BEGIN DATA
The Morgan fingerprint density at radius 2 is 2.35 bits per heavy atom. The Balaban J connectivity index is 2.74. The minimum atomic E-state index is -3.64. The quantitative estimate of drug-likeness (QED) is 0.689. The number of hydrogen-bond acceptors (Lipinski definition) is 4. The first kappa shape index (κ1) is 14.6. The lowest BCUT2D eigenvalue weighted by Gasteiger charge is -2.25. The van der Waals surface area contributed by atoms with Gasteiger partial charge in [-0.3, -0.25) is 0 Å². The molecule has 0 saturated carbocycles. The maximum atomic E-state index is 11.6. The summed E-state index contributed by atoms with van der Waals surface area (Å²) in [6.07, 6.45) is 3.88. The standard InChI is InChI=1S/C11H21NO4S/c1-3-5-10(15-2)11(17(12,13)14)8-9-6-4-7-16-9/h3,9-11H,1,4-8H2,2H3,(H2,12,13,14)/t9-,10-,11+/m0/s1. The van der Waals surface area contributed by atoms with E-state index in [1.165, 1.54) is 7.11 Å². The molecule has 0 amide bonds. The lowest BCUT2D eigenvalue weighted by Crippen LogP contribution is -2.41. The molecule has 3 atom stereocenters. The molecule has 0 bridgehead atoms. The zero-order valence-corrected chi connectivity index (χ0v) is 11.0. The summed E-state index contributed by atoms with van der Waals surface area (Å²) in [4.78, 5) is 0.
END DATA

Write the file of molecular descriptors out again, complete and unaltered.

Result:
The Morgan fingerprint density at radius 2 is 2.35 bits per heavy atom. The Balaban J connectivity index is 2.74. The minimum atomic E-state index is -3.64. The quantitative estimate of drug-likeness (QED) is 0.689. The number of hydrogen-bond acceptors (Lipinski definition) is 4. The first kappa shape index (κ1) is 14.6. The lowest BCUT2D eigenvalue weighted by Gasteiger charge is -2.25. The van der Waals surface area contributed by atoms with Gasteiger partial charge in [-0.3, -0.25) is 0 Å². The molecule has 0 saturated carbocycles. The maximum atomic E-state index is 11.6. The summed E-state index contributed by atoms with van der Waals surface area (Å²) in [6.07, 6.45) is 3.88. The standard InChI is InChI=1S/C11H21NO4S/c1-3-5-10(15-2)11(17(12,13)14)8-9-6-4-7-16-9/h3,9-11H,1,4-8H2,2H3,(H2,12,13,14)/t9-,10-,11+/m0/s1. The van der Waals surface area contributed by atoms with E-state index in [1.165, 1.54) is 7.11 Å². The molecule has 0 amide bonds. The lowest BCUT2D eigenvalue weighted by Crippen LogP contribution is -2.41. The molecule has 3 atom stereocenters. The molecule has 0 bridgehead atoms. The zero-order valence-corrected chi connectivity index (χ0v) is 11.0. The summed E-state index contributed by atoms with van der Waals surface area (Å²) in [4.78, 5) is 0.